New year, new blog posts! A number of our fellowship companies offer the opportunity to participate in rotations during your time as a fellow. Rotations typically last 3-4 months and allow a fellow to explore different areas of their functional area. Many fellows get to attend conferences or congresses, as well as take leadership of certain projects for hands on experience in their field.
Tucker Ward, who has previously written for us before, will be documenting his first year rotations for the blog. He recently completed his first rotation in Scientific Communications as a Worldwide Medical fellow at Biogen. Keep reading to learn more about why rotations can be a valuable experience for fellows!
My name is Tucker Ward and I am a Worldwide Medical Fellow at Biogen. In a previous blog post, I provided an overview of this specific program and outlined some of the factors that you should consider when pursuing a fellowship in the biopharmaceutical industry. As previously mentioned, the first year of this program allows fellows to rotate through various functional and/or therapeutic areas to gain hands-on experience in a variety of different roles. By sharing my experiences in these rotations, I hope to shed light on some of the functions typically found within a Global Medical Affairs organization to help you decide if this functional area is right for you. In this post specifically, I will provide an overview of some of the work I was involved in during my first rotation: Scientific Communications.
Throughout their training, pharmacists learn about the complex treatment strategies utilized to prevent, mitigate, and treat many different disease states. While this knowledge makes up the foundation of what it means to be a “medication expert”, it would be utterly useless without a strong ability to communicate. From patients to physicians, the core skill driving the success of any pharmacist is communication, and it is this skill that enables many pharmacists to excel in Scientific Communications roles throughout the biopharmaceutical industry.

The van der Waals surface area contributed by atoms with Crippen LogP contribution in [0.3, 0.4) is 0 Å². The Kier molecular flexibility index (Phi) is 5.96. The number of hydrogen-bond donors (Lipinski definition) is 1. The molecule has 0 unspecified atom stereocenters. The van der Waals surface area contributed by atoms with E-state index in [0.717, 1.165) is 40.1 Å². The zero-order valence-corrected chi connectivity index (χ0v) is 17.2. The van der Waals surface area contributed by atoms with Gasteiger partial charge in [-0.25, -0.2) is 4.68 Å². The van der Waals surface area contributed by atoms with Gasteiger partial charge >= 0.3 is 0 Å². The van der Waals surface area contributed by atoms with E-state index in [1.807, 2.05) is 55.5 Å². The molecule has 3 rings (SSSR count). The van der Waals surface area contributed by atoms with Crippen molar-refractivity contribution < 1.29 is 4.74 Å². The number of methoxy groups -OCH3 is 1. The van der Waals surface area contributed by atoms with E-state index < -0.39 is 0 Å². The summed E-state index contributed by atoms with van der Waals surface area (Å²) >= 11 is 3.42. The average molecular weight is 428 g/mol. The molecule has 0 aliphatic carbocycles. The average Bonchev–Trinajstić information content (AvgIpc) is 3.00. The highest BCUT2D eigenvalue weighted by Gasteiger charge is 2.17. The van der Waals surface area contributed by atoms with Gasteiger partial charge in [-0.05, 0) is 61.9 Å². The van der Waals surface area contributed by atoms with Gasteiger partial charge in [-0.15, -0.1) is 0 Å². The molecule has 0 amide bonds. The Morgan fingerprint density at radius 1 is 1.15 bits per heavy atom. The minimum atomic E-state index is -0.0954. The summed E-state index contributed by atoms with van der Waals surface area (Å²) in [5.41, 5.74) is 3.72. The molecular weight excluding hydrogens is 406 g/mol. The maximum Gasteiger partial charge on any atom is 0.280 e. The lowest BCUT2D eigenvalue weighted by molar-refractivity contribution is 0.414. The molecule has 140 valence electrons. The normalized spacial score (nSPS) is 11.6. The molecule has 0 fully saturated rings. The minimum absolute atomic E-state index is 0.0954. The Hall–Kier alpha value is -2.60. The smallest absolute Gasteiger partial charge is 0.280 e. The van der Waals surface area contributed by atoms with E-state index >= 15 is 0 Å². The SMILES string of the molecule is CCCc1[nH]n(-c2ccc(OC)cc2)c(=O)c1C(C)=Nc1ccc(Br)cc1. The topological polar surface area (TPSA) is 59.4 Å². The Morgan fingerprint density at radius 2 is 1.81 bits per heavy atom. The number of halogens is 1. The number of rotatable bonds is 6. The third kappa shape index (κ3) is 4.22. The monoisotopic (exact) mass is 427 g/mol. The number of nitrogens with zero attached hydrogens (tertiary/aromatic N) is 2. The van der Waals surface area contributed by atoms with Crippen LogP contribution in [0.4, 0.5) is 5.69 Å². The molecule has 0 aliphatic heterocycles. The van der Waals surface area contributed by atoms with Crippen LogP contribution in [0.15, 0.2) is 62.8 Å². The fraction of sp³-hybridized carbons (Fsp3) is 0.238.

Scientific Communications is a functional area typically found within the Medical Affairs branch of a biopharmaceutical company. This team is responsible for the development of the scientific data dissemination strategy for a particular product or therapeutic area, which subsequently drives the implementation of publication, and medical communication plans. Simply put, publication plans include tactics for external data communication such as the submission and publication of abstracts, manuscripts and oral/poster presentations at scientific congresses. Subsequently, medical communications functions to create and maintain internal scientific platforms and ad hoc medical communications materials for internal distribution once this data has been published in some form externally. These two groups work in synergy to meet the overall goal of Scientific Communications, which is to communicate medical and scientific data in a fair, accurate and well-balanced manner to specific audiences in order to support the optimal use of a company’s products.
On this first rotation, I worked with the Scientific Communications team that focuses on one of our multiple sclerosis (MS) products and split my time between the medical communications and publications functions. Luckily for me, I joined this team right before a major MS congress was set to take place. My team planned on submitting a number of journal articles and oral presentations to this congress to showcase new data for our product and so there was much to do and plenty for me to learn. Some of my specific goals for this rotation were to: